Just to beat a dead horse, couldn't the factory corner cabinet be shimmed out from the walls with vertical blocking enough to project the face beyond the adjoining wall cabinets to terminate crown? This would of course shift all the wall cabinets away from the corner by the same distance, but if this were part of the layout plan, it could work. The only sticky looking part is the exposed blocking above the side cabinets. Maybe some matching finish toe skin waste to cover it?

From contributor I:
I would do much as contributor J suggests. I would call the cabinet company and tell them their designer screwed up and you want to exchange the two cabs adjacent to the corner unit for the next size narrower. That will in all likelihood be 3 inches if the cab manufacturers still use 3" increments. Then you can do as suggested above - shim out the corner unit, and have your carpenter patch the top backs of the corner unit. That way the crown on adjacent units will die into the corner unit sides. Once the crown is up on the lower units, the patched back of the corner unit will be barely visible anyhow, if at all.

This way, it will not affect the cabinet layout (window above sink, refrigerator, etc.) and it will be much easier to access the corner unit as well.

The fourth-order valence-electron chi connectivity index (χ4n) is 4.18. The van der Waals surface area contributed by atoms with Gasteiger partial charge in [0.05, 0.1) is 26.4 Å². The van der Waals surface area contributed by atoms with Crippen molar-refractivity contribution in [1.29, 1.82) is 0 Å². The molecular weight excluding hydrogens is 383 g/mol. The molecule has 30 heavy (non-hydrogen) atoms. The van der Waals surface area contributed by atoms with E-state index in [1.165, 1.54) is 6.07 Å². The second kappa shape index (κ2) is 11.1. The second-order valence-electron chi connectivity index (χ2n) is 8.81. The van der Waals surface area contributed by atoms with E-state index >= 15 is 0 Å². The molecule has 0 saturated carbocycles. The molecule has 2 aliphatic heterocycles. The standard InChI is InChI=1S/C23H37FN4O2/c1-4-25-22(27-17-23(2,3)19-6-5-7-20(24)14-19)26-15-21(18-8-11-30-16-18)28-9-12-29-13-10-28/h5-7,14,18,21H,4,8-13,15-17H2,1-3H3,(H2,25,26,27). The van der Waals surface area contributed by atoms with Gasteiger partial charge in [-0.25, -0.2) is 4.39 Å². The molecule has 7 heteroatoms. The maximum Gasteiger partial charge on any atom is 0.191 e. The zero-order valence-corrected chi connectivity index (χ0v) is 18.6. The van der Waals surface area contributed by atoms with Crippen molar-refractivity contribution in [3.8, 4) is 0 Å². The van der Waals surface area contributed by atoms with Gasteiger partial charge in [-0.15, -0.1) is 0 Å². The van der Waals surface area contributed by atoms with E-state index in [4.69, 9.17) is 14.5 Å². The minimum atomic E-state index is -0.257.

The comments below were added after this Forum discussion was archived as a Knowledge Base article (add your comment).

Comment from contributor C:
I agree with the response above. For example, if the general size of the upper cabinets is 12 deep, the "castle corners" should be 4 inches deeper and 6 inches taller to accommodate the termination of either a 3 or 5 inch crown if the spring angle is 58/32. The designer may simply not know what he is doing, or perhaps he doesn't care what trouble the installer must endure to keep his good name.

Prefab cabinets sound easy, but there are still design issues to be delta with. A competent designer will realize these issues, and explain to the customer that either they will go with "proven technology", (keep the top of your uppers level), or they must be willing to pay extra to make cheap product look expensive which defeats the purpose of saving money.

The only answer to your problem that I have had to solve is to cut a dead 45 degree outside corner at the outside of the stile next to the corner cab. It clears the door swing, (with our overlays), and passed homeowner inspection in the three cases I am referring to.